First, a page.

Get started with the webhookedit

To instrument and configure your application pods, complete the following steps:

Clone the repositoryedit

Clone the elastic/apm-mutating-webhook repository:

git clone git@github.com:elastic/apm-mutating-webhook.git
cd apm-mutating-webhook
Configure the webhook with a Helm values fileedit

The webhook is installed with a Helm chart. You can provide a custom webhook configuration using a Helm values file. Elastic provides a custom.yaml file as a starting point.

This sample custom.yaml file instruments a pod with the Elastic APM Java agent:

apm:
  secret_token: SuP3RT0K3N 
  namespaces: 
    - default
    - my-name-space-01
    - my-name-space-02
webhookConfig:
  agents:
    java: 
      environment:
        ELASTIC_APM_SERVER_URL: "https://apm-example.com:8200" 
        ELASTIC_APM_ENVIRONMENT: "prod"
        ELASTIC_APM_LOG_LEVEL: "info"

The secret_token for your deployment. Use api_key if using an API key instead.

If you’re using a secret token or API key to secure your deployment, you must list all of the namespaces where you want to auto-instrument pods. The secret token or API key will be stored as Kubernetes Secrets in each namespace.

Fields written here are merged with pre-existing fields in values.yaml

Elastic APM agent environment variables—for example, the APM Server URL, which specifies the URL and port of your APM integration or server.

This sample custom.yaml file instruments a pod with the Elastic APM Node.js agent:

apm:
  secret_token: SuP3RT0K3N 
  namespaces: 
    - default
    - my-name-space-01
    - my-name-space-02
webhookConfig:
  agents:
    nodejs: 
      environment:
        ELASTIC_APM_SERVER_URL: "https://apm-example.com:8200" 
        ELASTIC_APM_ENVIRONMENT: "prod"
        ELASTIC_APM_LOG_LEVEL: "info"

The secret_token for your deployment. Use api_key if using an API key instead.

If you’re using a secret token or API key to secure your deployment, you must list all of the namespaces where you want to auto-instrument pods. The secret token or API key will be stored as Kubernetes Secrets in each namespace.

Fields written here are merged with pre-existing fields in values.yaml

Elastic APM agent environment variables—for example, the APM Server URL, which specifies the URL and port of your APM integration or server.

The examples above assume that you want to use the latest version of the Elastic APM agent. Advanced users may want to pin a version of the agent or provide a custom build. To do this, set your own image, artifact, and environment.*OPTIONS fields. Copy the formatting from values.yaml.

Install the webhook with Helmedit

Install the webhook with Helm. Pass in your custom.yaml configuration file created in the previous step with the --values flag.

helm upgrade \
  --install webhook apm-agent-auto-attach/ \
  --namespace=elastic-apm \
  --create-namespace \
  --values custom.yaml
Add a pod template annotation to each pod you want to auto-instrumentedit

To auto-instrument a deployment, update its spec.template.metadata.annotations to include the co.elastic.traces/agent key. The webhook matches the value of this key to the webhookConfig.agents value defined in your Helm values file.

For example, if your Webhook values file includes the following:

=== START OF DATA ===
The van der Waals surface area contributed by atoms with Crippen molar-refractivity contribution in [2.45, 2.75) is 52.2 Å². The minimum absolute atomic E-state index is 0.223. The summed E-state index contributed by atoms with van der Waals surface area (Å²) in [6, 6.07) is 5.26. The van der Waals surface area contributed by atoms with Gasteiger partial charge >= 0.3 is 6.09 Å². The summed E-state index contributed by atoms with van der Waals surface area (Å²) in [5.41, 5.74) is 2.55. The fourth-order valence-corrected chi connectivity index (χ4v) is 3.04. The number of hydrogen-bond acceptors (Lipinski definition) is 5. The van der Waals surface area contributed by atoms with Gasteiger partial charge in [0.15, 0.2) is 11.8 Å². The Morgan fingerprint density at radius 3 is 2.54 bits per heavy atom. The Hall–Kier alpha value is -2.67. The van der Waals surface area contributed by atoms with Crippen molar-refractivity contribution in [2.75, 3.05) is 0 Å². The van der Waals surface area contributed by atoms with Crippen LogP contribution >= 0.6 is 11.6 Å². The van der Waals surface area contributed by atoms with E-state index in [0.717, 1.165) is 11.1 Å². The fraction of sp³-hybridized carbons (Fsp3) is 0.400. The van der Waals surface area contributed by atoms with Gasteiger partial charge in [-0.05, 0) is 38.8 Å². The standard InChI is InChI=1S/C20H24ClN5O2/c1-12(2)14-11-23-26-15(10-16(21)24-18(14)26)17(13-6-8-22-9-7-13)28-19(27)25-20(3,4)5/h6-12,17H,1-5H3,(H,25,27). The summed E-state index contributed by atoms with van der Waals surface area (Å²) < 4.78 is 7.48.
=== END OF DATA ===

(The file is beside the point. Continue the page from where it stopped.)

...
webhookConfig:
  agents:
    java:
...

Then your co.elastic.traces/agent value should be java:

apiVersion: apps/v1
kind: Deployment
metadata:
  # ...
spec:
  replicas: 1
  template:
    metadata:
      annotations:
        co.elastic.traces/agent: java 
      labels:
        # ...
    spec:
      #...

The APM mutating webhook configuration webhookConfig.agents.java matches co.elastic.traces/agent: java

The spec.template.metadata.annotations value allows you to set custom environment variables and images per deployment. For example, your Helm values file might configure a number of deployments: java-dev might have a different APM environment from java-prod, and backend2 use a different APM agent than other deployments.

agents:
  java-dev:
    image: docker.elastic.co/observability/apm-agent-java:latest
    artifact: "/usr/agent/elastic-apm-agent.jar"
    environment:
      ELASTIC_APM_SERVER_URLS: "http://192.168.1.10:8200"
      ELASTIC_APM_ENVIRONMENT: "dev"
      ELASTIC_APM_LOG_LEVEL: "debug"
      ELASTIC_APM_PROFILING_INFERRED_SPANS_ENABLED: "true"
      JAVA_TOOL_OPTIONS: "-javaagent:/elastic/apm/agent/elastic-apm-agent.jar"
  java-prod:
    image: docker.elastic.co/observability/apm-agent-java:latest
    artifact: "/usr/agent/elastic-apm-agent.jar"
    environment:
      ELASTIC_APM_SERVER_URLS: "http://192.168.1.11:8200"
      ELASTIC_APM_ENVIRONMENT: "prod"
      ELASTIC_APM_LOG_LEVEL: "info"
      ELASTIC_APM_PROFILING_INFERRED_SPANS_ENABLED: "true"
      JAVA_TOOL_OPTIONS: "-javaagent:/elastic/apm/agent/elastic-apm-agent.jar"
  backend2:
    image: docker.elastic.co/observability/apm-agent-nodejs:latest
    artifact: "/opt/nodejs/node_modules/elastic-apm-node"
    environment:
      NODE_OPTIONS: "-r /elastic/apm/agent/elastic-apm-node/start"
      ELASTIC_APM_SERVER_URLS: "http://192.168.1.11:8200"
      ELASTIC_APM_SERVICE_NAME: "petclinic"
      ELASTIC_APM_LOG_LEVEL: "info"

The only webhookConfig.agents values defined in values.yaml are java and nodejs. When using other values, you must explicitly specify image, artifact, and *OPTIONS values.

Watch data flow into the Elastic Stackedit

You may not see data flow into the Elastic Stack right away; that’s normal. The addition of a pod annotation does not trigger an automatic restart. Therefor, existing pods will will not be effected by the APM mutating admission webhook. Only new pods—​as they are created via the natural lifecycle of a Kubernetes deployment—​will be instrumented. Restarting pods you’d like instrumented manually will speed up this process, but that workflow is too specific to individual deployments to make any recommendations.